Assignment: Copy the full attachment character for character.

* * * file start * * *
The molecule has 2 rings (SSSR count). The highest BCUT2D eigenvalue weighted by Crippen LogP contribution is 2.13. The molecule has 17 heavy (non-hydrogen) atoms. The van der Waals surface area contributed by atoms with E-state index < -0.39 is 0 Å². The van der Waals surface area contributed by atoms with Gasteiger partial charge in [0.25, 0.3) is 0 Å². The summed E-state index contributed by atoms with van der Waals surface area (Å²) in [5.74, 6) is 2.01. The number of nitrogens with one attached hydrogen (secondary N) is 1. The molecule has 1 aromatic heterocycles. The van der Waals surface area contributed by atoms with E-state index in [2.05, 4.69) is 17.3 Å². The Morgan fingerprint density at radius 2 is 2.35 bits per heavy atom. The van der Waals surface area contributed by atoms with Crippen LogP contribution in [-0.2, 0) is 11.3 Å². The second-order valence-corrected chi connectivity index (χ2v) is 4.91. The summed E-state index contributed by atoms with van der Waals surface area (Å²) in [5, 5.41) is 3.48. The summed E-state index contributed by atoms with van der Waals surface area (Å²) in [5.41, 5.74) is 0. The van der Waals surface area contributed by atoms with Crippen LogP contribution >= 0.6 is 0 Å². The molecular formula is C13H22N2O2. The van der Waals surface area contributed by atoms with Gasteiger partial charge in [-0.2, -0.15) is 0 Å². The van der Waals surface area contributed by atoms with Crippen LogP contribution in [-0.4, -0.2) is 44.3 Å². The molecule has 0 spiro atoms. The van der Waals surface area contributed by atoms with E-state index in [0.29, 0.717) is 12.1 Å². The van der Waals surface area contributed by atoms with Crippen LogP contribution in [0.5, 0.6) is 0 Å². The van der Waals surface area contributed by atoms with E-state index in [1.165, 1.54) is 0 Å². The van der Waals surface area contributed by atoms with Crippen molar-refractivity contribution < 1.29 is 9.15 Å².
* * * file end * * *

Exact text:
The molecule has 2 rings (SSSR count). The highest BCUT2D eigenvalue weighted by Crippen LogP contribution is 2.13. The molecule has 17 heavy (non-hydrogen) atoms. The van der Waals surface area contributed by atoms with E-state index < -0.39 is 0 Å². The van der Waals surface area contributed by atoms with Gasteiger partial charge in [0.25, 0.3) is 0 Å². The summed E-state index contributed by atoms with van der Waals surface area (Å²) in [5.74, 6) is 2.01. The number of nitrogens with one attached hydrogen (secondary N) is 1. The molecule has 1 aromatic heterocycles. The van der Waals surface area contributed by atoms with E-state index in [2.05, 4.69) is 17.3 Å². The Morgan fingerprint density at radius 2 is 2.35 bits per heavy atom. The van der Waals surface area contributed by atoms with Crippen LogP contribution in [-0.2, 0) is 11.3 Å². The second-order valence-corrected chi connectivity index (χ2v) is 4.91. The summed E-state index contributed by atoms with van der Waals surface area (Å²) in [5, 5.41) is 3.48. The summed E-state index contributed by atoms with van der Waals surface area (Å²) in [5.41, 5.74) is 0. The van der Waals surface area contributed by atoms with Crippen LogP contribution >= 0.6 is 0 Å². The molecular formula is C13H22N2O2. The van der Waals surface area contributed by atoms with Gasteiger partial charge in [-0.2, -0.15) is 0 Å². The van der Waals surface area contributed by atoms with Crippen LogP contribution in [-0.4, -0.2) is 44.3 Å². The molecule has 0 spiro atoms. The van der Waals surface area contributed by atoms with E-state index in [0.29, 0.717) is 12.1 Å². The van der Waals surface area contributed by atoms with Crippen LogP contribution in [0.5, 0.6) is 0 Å². The van der Waals surface area contributed by atoms with E-state index in [1.165, 1.54) is 0 Å². The van der Waals surface area contributed by atoms with Crippen molar-refractivity contribution < 1.29 is 9.15 Å².